|AWS IoT Button|
|Written by Lucy Black|
|Friday, 13 May 2016|
Amazon has just added a small Wi-Fi device to its Internet of Things collection. Designed to be easy to configure to get started with AWS IoT, it is a programmable button based on the Amazon Dash Button hardware.
The Amazon Dash Button is a dedicated button for re-ordering products such as paper towels, trash bags and pet food from Amazon when you are run low on supplies, one button per product.
The AWS IoT button is similarly single-purpose, but you decide the purpose and what action to take for single, double and long clicks.
According to the description of the device, which is available in limited quantities at a cost of $19.95 only to members of Amazon Prime in the United States
You can code the button's logic in the cloud to configure button clicks to count or track items, call or alert someone, start or stop something, order services, or even provide feedback. For example, you can click the button to unlock or start a car, open your garage door, call a cab, call your spouse or a customer service representative, track the use of common household chores, medications or products, or remotely control your home appliances.
The pre-requisite for using an AWS IoT Button is an AWS account. When you press the button the payload sent contains the device serial number, the measured battery voltage, and a click type.
The following JSON template shows what is sent in the payload.
A LONG clickType is sent if the first press lasts longer than 1.5 seconds. SINGLE and DOUBLE clickType payloads are sent for short clicks.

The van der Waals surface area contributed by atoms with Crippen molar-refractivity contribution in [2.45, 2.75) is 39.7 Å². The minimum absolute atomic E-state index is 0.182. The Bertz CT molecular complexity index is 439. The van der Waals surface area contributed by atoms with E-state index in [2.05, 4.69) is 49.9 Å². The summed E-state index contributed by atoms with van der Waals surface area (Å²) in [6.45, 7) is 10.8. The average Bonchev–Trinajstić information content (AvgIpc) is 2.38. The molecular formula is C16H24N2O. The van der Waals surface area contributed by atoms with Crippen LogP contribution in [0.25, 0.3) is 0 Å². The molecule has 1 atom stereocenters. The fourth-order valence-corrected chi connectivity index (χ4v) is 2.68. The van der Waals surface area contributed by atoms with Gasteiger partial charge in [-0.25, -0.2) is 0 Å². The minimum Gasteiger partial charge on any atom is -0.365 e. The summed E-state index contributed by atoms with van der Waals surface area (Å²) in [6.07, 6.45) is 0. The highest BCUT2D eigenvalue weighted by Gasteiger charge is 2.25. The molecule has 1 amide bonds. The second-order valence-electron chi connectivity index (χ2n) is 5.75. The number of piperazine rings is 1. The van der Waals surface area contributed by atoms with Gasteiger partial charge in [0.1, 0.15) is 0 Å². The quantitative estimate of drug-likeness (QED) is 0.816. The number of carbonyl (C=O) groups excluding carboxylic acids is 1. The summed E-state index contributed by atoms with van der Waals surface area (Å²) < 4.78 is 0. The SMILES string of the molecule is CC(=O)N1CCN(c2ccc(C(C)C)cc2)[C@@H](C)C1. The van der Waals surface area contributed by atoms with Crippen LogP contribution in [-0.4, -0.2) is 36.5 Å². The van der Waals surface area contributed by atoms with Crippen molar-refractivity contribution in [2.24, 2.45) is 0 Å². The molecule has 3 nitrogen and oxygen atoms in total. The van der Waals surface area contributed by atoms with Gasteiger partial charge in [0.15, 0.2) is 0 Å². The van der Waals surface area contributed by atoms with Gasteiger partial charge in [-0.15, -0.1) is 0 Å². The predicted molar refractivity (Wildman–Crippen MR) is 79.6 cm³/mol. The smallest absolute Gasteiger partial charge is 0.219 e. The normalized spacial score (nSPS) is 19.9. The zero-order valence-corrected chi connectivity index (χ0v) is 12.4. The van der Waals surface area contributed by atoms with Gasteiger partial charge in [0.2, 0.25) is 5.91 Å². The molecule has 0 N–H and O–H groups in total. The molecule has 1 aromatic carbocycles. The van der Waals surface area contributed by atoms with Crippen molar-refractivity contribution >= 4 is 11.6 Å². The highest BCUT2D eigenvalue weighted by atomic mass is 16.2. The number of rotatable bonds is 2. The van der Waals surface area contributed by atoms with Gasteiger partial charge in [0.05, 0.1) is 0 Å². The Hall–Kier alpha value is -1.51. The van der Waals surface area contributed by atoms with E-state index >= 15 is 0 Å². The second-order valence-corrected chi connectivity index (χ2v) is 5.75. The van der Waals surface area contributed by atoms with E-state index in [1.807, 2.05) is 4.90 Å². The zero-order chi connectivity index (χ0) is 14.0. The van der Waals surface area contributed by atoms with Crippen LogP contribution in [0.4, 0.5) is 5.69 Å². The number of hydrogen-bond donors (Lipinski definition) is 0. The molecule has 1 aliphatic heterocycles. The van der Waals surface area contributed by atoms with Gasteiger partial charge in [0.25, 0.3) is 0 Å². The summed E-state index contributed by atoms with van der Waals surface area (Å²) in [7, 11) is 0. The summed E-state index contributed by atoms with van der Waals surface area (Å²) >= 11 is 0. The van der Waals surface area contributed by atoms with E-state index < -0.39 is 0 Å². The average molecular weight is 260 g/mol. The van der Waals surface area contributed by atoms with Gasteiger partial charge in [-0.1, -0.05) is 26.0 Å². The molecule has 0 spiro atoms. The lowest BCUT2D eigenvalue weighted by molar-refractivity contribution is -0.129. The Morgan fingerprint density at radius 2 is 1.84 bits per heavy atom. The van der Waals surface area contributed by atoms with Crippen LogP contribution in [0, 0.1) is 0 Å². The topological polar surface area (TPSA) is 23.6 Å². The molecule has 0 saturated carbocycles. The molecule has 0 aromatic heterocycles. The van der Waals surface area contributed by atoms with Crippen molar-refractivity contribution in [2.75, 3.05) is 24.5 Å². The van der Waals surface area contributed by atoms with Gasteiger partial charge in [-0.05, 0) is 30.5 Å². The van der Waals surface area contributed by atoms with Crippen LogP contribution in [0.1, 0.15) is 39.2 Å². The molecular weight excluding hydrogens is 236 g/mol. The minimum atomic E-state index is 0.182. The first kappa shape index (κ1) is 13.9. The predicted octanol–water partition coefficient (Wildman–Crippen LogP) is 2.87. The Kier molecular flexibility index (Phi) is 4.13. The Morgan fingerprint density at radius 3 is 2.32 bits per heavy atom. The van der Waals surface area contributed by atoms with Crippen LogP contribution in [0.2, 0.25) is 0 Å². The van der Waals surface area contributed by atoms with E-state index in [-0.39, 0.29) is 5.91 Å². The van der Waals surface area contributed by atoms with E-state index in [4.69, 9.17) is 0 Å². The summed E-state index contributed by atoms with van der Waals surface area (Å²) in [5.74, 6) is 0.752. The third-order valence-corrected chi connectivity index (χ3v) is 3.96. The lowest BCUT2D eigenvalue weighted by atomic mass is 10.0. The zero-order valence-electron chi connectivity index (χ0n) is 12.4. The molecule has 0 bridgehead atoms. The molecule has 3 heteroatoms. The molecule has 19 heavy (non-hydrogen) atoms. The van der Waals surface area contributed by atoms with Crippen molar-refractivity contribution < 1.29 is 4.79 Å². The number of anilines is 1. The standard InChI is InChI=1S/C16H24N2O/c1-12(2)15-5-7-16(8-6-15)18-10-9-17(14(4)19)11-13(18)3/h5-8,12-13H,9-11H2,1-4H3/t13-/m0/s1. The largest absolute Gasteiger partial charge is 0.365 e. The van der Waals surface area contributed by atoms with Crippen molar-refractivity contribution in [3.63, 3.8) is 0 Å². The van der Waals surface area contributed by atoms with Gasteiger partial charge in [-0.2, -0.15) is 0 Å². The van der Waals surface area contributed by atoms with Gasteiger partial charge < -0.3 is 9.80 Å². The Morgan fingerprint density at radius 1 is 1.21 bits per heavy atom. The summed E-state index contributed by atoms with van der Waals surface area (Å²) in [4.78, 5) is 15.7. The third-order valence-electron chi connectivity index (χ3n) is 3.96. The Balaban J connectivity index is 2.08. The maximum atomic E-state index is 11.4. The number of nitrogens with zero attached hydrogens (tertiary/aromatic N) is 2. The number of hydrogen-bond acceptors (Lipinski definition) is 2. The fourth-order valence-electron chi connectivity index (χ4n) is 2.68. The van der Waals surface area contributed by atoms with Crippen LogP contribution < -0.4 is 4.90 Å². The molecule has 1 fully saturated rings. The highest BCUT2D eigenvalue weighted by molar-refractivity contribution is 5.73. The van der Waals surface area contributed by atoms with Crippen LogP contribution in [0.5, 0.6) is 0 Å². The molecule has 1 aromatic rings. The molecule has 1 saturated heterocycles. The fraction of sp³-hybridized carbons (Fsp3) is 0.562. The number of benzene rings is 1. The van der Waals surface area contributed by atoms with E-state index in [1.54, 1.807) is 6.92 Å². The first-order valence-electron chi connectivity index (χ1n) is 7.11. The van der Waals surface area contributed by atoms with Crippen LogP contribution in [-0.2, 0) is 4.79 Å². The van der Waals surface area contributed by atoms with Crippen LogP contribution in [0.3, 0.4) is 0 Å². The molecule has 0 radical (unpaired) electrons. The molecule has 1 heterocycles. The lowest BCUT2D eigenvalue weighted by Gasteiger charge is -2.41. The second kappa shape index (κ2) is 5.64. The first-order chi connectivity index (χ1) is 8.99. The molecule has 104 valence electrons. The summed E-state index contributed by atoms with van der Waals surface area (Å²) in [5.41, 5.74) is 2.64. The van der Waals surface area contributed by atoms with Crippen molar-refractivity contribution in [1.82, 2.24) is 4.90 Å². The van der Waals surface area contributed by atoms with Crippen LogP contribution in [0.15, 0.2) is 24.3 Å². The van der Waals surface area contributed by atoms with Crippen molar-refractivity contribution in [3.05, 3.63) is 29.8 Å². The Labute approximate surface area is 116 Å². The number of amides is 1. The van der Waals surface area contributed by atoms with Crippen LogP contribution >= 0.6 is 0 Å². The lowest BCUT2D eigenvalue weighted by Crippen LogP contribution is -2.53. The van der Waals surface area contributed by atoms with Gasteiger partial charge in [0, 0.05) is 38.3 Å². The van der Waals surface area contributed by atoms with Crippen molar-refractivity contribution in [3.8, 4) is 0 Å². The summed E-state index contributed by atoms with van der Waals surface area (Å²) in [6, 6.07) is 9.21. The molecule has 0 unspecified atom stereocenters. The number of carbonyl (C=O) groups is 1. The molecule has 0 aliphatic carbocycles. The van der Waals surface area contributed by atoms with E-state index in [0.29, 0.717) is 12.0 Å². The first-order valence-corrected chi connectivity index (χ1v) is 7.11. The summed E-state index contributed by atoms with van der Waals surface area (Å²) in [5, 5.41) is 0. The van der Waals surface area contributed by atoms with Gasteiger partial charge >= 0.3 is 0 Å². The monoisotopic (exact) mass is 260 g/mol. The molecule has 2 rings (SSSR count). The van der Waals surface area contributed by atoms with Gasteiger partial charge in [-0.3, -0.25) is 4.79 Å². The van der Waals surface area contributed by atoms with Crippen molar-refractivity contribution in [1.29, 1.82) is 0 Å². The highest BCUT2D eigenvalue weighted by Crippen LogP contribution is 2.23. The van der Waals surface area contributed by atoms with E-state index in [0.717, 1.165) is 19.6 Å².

The way in which is works is via an AWS IoT certificate and private key. First you configure the Button to connect to your Wi-Fi network. Using the authentication the Button securely connect to AWS IoT where the events you've set up for single-click, double-click, or long-press events are routed to any AWS service. You can configure it to send you a notification through Amazon SNS or store the clicks in an Amazon DynamoDB table. You can also code custom logic written in Node.js, Python, or Java in an AWS Lambda function, and then configure the function to connect to third-party services or other AWS IoT-powered connected things.
The button will work wherever there is Wi-Fi (2.4 Ghz). It is designed to work in a home or office environment, but is not ideal for spaces with a congested Wi-Fi spectrum like expo halls, lunch rooms, keynote rooms, or hallways.
The real question is how useful is such a simple device? It is clear that if you know anything about hardware you can build something much better for much less very easily. Of course if you know nothing about hardware this might be attractive.
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|Last Updated ( Friday, 13 May 2016 )|